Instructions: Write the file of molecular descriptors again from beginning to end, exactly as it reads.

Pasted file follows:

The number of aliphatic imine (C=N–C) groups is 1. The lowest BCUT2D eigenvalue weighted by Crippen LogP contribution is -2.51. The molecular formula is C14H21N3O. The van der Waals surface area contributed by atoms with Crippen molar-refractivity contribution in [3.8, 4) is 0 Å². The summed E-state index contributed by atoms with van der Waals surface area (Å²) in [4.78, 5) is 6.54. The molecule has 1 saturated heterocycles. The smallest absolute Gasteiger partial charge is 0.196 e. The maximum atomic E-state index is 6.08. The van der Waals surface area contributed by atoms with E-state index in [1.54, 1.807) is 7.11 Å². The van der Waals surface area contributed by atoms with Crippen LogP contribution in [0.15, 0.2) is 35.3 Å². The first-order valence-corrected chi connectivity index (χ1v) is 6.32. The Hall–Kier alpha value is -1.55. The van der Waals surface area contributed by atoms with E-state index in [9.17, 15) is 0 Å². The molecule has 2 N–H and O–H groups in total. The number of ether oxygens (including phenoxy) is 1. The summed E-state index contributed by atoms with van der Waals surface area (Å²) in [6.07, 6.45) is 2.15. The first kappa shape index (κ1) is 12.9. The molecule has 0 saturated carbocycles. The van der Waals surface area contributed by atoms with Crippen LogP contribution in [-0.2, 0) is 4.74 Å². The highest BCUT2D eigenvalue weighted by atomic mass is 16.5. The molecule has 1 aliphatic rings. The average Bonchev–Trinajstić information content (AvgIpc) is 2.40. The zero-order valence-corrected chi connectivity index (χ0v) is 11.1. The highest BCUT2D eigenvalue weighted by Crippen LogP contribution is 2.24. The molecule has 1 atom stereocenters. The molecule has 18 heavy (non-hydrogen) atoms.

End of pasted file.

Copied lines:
The number of aliphatic imine (C=N–C) groups is 1. The lowest BCUT2D eigenvalue weighted by Crippen LogP contribution is -2.51. The molecular formula is C14H21N3O. The van der Waals surface area contributed by atoms with Crippen molar-refractivity contribution in [3.8, 4) is 0 Å². The summed E-state index contributed by atoms with van der Waals surface area (Å²) in [4.78, 5) is 6.54. The molecule has 1 saturated heterocycles. The smallest absolute Gasteiger partial charge is 0.196 e. The maximum atomic E-state index is 6.08. The van der Waals surface area contributed by atoms with E-state index in [1.54, 1.807) is 7.11 Å². The van der Waals surface area contributed by atoms with Crippen LogP contribution in [0.15, 0.2) is 35.3 Å². The first-order valence-corrected chi connectivity index (χ1v) is 6.32. The Hall–Kier alpha value is -1.55. The van der Waals surface area contributed by atoms with E-state index in [9.17, 15) is 0 Å². The molecule has 2 N–H and O–H groups in total. The number of ether oxygens (including phenoxy) is 1. The summed E-state index contributed by atoms with van der Waals surface area (Å²) in [6.07, 6.45) is 2.15. The first kappa shape index (κ1) is 12.9. The molecule has 0 saturated carbocycles. The van der Waals surface area contributed by atoms with Crippen LogP contribution in [-0.2, 0) is 4.74 Å². The highest BCUT2D eigenvalue weighted by atomic mass is 16.5. The molecule has 1 aliphatic rings. The average Bonchev–Trinajstić information content (AvgIpc) is 2.40. The zero-order valence-corrected chi connectivity index (χ0v) is 11.1. The highest BCUT2D eigenvalue weighted by Crippen LogP contribution is 2.24. The molecule has 1 atom stereocenters. The molecule has 18 heavy (non-hydrogen) atoms.